E-commerce marketing automation is often being thought of as synonymous to artificial intelligence, clever neural networks, evaluating an endless number of probable outcomes in order to market your products to your customers in such a way that they will buy more from you.
Well, that’s not exactly how marketing automation works, even though it’s not that far off.
Marketing automation uses datasets such as customers’ in-store purchases and their online behavior in order to help build marketers understanding on how their customers interact with the brand.
This allows marketers to view the data in the broader context and setup scenarios (conditional marketing campaigns) which help them to contextualize their offer based on customers’ interactions.
This leads a meaningful dialogue between brands and their customers even at on a large scale across multiple channels.
In short marketing automation:
- Helps marketers to gain insights from data
- Adds context to marketing communication at scale
The first, arguably the most important, pillar of e-commerce marketing automation is data management.
Data management means that marketers are able to import datasets into the marketing automation tool and connect them using a common unique key which identifies the same customers across within the dataset in order to contextualize their behavior.
When setting up your marketing automation platform, you may want to connect personal and demographic data, online behavioral data, engagement data and transactional data, so you will be able to get the most concise understanding of your customers’ interactions with your brand.
The next pillar of marketing automation is customer analytics. Your e-commerce marketing automation platform should be able to provide you with a detailed set of reporting options in order to get the insights you need to understand your customers.
In order to be able to get the insights you require to run your automated marketing campaigns, your tool should be able to support you with the capabilities to perform advanced calculations and operations in chronological sequence.
As for the reporting tools, the ability to visualize and report the data as a flow, funnel or in a simple table with charting options is the pure minimum, but for e-commerce analytics, you should be looking for a platform which will help you to perform geographical, trend and cohort analyses as well.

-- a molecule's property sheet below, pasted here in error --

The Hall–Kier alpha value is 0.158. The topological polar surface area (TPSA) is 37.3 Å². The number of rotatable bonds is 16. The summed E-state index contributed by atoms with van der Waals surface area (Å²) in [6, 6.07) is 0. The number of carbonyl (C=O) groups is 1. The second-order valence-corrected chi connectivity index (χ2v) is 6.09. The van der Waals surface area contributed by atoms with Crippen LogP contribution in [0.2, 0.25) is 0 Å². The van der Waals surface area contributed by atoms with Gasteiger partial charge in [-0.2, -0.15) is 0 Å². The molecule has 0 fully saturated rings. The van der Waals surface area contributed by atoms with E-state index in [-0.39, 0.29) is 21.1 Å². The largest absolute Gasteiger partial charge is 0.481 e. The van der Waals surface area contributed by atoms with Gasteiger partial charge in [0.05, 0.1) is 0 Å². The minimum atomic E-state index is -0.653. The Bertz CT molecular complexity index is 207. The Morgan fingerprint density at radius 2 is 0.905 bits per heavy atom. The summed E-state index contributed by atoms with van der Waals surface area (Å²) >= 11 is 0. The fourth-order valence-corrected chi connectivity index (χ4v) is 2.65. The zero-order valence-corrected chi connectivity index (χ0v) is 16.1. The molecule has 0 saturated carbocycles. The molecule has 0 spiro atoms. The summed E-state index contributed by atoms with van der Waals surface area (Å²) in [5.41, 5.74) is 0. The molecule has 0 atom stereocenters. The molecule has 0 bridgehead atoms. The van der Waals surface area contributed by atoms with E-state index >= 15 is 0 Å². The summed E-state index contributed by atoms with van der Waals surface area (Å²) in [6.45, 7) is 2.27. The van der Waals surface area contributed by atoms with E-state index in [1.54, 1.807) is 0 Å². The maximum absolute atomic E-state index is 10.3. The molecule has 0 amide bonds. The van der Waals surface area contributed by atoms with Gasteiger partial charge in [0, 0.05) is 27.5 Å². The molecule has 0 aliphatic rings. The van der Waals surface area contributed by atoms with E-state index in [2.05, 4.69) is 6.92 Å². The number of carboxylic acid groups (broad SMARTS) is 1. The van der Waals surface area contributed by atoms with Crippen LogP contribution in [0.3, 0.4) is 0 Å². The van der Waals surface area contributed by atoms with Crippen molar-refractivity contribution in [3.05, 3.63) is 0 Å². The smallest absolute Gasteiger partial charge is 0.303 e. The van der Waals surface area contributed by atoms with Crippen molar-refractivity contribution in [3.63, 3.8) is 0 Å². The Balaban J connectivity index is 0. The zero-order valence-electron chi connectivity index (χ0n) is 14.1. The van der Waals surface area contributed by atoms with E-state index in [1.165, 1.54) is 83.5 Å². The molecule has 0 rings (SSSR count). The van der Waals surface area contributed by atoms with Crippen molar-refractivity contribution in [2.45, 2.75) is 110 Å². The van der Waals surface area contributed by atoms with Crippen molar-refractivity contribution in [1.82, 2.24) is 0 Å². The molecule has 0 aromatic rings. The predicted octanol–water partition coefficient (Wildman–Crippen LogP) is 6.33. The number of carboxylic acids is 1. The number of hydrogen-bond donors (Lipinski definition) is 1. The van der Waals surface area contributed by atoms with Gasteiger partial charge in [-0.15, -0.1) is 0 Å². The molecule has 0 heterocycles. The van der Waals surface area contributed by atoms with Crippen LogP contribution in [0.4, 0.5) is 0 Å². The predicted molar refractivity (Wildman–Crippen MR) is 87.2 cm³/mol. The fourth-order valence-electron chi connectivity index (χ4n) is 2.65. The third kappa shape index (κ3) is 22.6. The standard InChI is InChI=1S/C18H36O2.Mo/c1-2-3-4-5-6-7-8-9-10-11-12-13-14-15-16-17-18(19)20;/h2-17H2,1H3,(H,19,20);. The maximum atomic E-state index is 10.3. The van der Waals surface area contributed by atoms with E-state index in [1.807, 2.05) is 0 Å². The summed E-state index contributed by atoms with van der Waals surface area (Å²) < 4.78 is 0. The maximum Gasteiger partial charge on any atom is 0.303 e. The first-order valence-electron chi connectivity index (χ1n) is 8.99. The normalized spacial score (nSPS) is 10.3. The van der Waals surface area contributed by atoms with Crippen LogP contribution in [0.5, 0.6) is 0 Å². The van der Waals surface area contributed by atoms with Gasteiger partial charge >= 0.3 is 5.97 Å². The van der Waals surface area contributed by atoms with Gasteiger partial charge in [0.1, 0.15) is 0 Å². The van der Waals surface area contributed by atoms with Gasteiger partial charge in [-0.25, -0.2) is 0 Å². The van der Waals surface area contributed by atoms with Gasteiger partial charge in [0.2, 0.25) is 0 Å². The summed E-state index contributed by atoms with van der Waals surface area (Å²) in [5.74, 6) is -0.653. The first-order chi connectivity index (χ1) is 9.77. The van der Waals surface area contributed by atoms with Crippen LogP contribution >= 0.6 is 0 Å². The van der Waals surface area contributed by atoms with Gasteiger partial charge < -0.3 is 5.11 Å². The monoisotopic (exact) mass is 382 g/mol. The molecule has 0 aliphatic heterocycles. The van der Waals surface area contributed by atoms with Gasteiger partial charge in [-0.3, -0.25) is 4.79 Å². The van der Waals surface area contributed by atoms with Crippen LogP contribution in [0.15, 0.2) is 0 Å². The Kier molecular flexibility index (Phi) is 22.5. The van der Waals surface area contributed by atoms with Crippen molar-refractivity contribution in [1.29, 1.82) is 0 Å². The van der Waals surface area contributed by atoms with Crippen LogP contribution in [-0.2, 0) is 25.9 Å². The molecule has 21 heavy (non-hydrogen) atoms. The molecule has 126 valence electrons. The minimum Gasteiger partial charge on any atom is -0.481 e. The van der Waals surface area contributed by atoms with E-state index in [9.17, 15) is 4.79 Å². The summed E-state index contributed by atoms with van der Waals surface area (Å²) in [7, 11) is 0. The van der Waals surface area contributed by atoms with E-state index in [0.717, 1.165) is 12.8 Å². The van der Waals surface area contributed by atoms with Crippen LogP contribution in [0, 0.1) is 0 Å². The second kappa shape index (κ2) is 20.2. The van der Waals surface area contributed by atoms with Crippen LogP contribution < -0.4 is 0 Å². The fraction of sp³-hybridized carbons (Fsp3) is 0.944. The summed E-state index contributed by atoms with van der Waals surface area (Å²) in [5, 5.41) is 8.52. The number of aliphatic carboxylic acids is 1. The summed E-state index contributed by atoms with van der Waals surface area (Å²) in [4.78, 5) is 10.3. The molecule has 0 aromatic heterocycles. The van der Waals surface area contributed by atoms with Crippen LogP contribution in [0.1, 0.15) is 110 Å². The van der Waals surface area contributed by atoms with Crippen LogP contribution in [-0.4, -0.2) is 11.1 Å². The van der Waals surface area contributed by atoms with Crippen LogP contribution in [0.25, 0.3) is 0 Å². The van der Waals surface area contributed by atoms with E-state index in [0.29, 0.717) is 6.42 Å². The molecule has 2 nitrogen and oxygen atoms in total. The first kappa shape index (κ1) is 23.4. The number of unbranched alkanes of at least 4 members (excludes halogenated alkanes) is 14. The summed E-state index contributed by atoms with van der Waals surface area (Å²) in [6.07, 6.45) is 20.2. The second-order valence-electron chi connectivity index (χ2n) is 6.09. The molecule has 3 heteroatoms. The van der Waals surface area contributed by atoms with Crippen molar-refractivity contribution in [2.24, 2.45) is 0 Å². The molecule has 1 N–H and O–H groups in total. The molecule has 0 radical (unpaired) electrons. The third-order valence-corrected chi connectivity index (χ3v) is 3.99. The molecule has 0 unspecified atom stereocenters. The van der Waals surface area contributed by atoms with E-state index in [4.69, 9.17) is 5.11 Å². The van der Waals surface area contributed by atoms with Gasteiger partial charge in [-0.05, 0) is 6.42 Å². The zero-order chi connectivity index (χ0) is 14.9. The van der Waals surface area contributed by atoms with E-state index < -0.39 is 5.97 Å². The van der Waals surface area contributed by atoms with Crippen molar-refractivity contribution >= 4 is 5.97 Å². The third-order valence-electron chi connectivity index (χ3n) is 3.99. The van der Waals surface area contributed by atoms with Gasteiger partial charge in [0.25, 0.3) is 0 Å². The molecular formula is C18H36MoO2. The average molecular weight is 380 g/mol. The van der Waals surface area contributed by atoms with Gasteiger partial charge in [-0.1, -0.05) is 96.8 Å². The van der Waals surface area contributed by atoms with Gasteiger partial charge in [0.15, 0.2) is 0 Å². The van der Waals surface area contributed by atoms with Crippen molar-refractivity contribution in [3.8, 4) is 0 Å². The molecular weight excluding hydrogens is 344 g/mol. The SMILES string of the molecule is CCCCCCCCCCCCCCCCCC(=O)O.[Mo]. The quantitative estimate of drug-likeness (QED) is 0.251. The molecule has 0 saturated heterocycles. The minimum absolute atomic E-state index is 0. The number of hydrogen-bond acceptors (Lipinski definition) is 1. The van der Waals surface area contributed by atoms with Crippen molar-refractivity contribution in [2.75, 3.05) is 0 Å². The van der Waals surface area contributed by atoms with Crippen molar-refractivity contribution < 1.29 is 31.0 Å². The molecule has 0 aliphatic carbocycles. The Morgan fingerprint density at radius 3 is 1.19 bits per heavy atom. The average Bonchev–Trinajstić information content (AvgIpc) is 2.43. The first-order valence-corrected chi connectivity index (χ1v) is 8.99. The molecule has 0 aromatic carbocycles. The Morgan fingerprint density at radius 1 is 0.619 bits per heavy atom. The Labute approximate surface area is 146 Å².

The lifeblood of marketing automation lies in the ability to design scenarios. It’s usually a visual representation of what must happen in order to trigger marketing communication with a customer.
Scenarios are often represented like flowcharts with nodes indicating a certain action such as filtering certain customers, sending them messages over email or SMS or defining a dynamic time of communication based on each individual customer preferences.
A Practical Example Of Marketing Automation
Customer, let’s call her Simona, visits your brick and mortar store, buys a new purple dress and after a few days, she visits your online store.
Your marketing scenario will kick in, because it was able to match and recognize her previous purchase and how long ago it was.
Your marketing automation platform then calculates the probability of what Simona may be looking for and what would fit her well with her previous purchase. It also takes into consideration the products that you need to sell as soon as possible, so you won’t risk overstock.
Simona doesn’t need to search through thousands of products on your store, she immediately gets what she wants. Both of you are happy since she bought something, she loves and you made a sale.
That’s the power of marketing automation.